But to what extent did presidential leadership play a role in ultimately finding bin Laden, and who deserves the most credit for finally finding the world's most wanted man?
Public displays of unity aside, those questions remain the subject of a subtle, but hot, partisan debate.
Obama claimed credit for himself Sunday night, emphasizing the decision to make the bin Laden manhunt a key objective was his, shortly after he took office more than two years ago. He didn't mention Bush, who wanted bin Laden "dead or alive," or Clinton, who declared him "public enemy number one."
"I directed Leon Panetta, the director of the CIA, to make the killing or capture of bin Laden the top priority of our war against al Qaeda," Obama said early in his speech, "even as we continued our broader efforts to disrupt, dismantle, and defeat his network."
Moreover, White House aides said, Obama's decision to go forward with the dangerous secret operation, based on circumstantial evidence alone, was gutsy and bold. The odds bin Laden would actually be there were only 60 to 80 percent, Panetta told Time magazine after the fact.
Leading Republicans have publicly praised Obama for his leadership in the moment, and strong majorities of Republican voters in recent polls say they believe the president deserves credit for the mission's success.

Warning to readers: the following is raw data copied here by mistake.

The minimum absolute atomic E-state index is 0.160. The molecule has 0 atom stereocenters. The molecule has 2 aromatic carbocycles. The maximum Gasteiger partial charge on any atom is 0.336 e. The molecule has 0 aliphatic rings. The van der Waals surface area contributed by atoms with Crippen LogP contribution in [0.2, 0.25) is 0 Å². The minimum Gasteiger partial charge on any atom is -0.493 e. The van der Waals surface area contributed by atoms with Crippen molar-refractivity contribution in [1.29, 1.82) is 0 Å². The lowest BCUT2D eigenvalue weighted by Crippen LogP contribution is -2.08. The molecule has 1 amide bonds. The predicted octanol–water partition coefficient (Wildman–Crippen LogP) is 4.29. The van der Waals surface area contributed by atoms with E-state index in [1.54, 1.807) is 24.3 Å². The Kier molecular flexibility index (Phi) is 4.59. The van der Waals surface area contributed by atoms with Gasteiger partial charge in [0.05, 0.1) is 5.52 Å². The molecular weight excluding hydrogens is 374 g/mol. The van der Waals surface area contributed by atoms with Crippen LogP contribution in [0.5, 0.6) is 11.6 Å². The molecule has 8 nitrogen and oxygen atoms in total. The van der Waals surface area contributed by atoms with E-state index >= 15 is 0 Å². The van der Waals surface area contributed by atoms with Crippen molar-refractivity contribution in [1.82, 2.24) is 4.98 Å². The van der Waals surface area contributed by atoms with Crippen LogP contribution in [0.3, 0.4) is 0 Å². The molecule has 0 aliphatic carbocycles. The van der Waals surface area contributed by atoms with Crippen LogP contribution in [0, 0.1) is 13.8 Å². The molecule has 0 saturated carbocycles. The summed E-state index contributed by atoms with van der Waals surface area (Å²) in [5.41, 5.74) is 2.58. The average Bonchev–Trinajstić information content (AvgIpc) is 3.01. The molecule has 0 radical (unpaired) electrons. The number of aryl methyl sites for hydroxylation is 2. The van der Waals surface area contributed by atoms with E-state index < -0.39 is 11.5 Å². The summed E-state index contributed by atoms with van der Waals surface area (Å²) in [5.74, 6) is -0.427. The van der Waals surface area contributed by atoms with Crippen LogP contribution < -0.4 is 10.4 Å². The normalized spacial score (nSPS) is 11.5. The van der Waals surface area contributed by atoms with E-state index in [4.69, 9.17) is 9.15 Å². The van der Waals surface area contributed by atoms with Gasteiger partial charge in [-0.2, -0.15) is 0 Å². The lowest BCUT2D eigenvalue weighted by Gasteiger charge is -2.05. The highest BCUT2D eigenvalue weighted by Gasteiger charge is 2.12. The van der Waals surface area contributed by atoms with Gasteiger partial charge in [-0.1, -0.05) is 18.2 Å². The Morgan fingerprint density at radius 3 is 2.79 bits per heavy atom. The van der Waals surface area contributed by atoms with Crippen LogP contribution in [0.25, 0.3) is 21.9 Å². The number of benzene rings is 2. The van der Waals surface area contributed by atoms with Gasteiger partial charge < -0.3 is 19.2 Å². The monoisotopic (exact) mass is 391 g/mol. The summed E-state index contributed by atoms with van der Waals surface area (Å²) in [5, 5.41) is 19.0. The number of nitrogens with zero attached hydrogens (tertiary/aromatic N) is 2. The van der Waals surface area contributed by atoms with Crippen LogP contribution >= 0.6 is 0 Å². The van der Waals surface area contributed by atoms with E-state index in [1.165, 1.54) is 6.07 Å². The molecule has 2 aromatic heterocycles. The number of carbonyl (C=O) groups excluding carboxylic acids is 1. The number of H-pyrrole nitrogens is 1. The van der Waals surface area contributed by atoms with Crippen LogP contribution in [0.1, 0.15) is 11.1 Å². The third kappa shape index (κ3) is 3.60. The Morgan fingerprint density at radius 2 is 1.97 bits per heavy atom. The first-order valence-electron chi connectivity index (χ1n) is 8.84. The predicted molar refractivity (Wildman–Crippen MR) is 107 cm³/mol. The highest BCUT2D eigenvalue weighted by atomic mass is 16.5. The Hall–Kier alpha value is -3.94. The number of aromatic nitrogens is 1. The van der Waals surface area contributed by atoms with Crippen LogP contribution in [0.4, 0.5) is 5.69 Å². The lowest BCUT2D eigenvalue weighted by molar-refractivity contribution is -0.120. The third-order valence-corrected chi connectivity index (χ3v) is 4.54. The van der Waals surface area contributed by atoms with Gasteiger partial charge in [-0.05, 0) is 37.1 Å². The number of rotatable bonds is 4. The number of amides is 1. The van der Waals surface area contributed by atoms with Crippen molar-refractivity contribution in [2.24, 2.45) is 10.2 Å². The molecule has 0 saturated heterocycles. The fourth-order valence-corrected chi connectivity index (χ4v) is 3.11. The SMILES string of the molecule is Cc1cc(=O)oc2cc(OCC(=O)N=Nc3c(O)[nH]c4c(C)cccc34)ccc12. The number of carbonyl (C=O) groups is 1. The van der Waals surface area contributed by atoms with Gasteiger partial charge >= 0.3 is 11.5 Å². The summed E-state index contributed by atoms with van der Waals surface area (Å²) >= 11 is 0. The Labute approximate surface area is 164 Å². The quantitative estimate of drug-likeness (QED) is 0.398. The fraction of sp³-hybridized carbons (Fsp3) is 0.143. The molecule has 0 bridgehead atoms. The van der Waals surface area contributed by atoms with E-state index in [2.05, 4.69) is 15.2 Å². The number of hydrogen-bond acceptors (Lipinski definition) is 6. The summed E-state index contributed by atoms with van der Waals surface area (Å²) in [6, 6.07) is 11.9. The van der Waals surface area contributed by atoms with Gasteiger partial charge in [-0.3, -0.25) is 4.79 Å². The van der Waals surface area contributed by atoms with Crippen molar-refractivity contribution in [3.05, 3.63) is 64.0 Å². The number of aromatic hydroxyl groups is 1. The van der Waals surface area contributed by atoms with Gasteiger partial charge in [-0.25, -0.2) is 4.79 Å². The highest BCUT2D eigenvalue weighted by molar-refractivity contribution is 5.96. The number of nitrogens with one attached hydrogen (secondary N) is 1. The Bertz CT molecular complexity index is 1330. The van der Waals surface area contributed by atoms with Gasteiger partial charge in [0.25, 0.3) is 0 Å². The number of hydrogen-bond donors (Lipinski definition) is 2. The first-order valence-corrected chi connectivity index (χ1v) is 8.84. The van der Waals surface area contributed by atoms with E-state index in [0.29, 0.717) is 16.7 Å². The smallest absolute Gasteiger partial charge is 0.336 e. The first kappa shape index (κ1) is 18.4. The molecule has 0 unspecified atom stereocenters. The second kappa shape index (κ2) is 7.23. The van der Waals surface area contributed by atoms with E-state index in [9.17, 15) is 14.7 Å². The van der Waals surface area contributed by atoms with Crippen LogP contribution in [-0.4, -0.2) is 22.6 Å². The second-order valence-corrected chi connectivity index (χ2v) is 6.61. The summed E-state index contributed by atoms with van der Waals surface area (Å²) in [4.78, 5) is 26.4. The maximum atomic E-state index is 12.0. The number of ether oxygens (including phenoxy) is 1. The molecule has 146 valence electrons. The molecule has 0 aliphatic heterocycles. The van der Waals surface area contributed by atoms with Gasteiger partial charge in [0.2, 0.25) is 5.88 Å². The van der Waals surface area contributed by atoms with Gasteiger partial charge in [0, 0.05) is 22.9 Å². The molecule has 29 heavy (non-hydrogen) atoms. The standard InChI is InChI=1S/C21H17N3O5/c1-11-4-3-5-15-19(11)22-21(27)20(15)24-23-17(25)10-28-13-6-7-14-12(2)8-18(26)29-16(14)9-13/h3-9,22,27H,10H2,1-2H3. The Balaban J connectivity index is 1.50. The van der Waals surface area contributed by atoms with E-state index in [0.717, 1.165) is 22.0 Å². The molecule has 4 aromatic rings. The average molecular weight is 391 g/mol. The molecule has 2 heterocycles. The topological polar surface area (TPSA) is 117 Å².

But there's a remarkable divide between parties over just how much credit President Bush deserves. Eighty-one percent of Republicans say Bush deserves some recognition for the successful operation, according to a new Washington Post/Pew Research Center poll. Only 35 percent of Democrats said they agree.
"The information started on this four years ago, which was clearly in the Bush administration," said House Intelligence Committee chairman Rep. Mike Rogers of the assembly of intelligence clues that led to bin Laden's hideout.
It's "important to look at this as a continuum," former Vice President Dick Cheney said. "I mean, it's not just on one day you get up, bang, and you got Osama bin Laden."
Cheney said the so-called enhanced interrogation of detainees, a policy begun under Bush and ceased under Obama, could have "produced results that ultimately contributed to the success of this venture."
However, some Democrats have questioned whether Bush's foreign policy hastened the discovery of bin Laden's hideout at all, saying Bush didn't make the manhunt a top priority during his eight years in office, and even missed one opportunity to take bin Laden down.
"The decision not to deploy American forces to go after bin Laden or block his escape [from Tora Bora, Afghanistan, in 2001] was made by Secretary of Defense Donald Rumsfeld and his top commander, Gen. Tommy Franks," concluded a 2009 Senate Foreign Relations Committee report on what was believed at the time to be the last, best chance to find bin Laden.
Bin Laden later slipped into Pakistan, where he is believed to have remained until his death. Bush officials have said the intelligence on his whereabouts in Tora Bora was inconclusive at the time.
"Terror is bigger than one person, and he's just a person who's been marginalized," Bush told reporters at a White House briefing in March 2002. "I don't know where he is, and I just don't spend that much time on him, to be honest with you."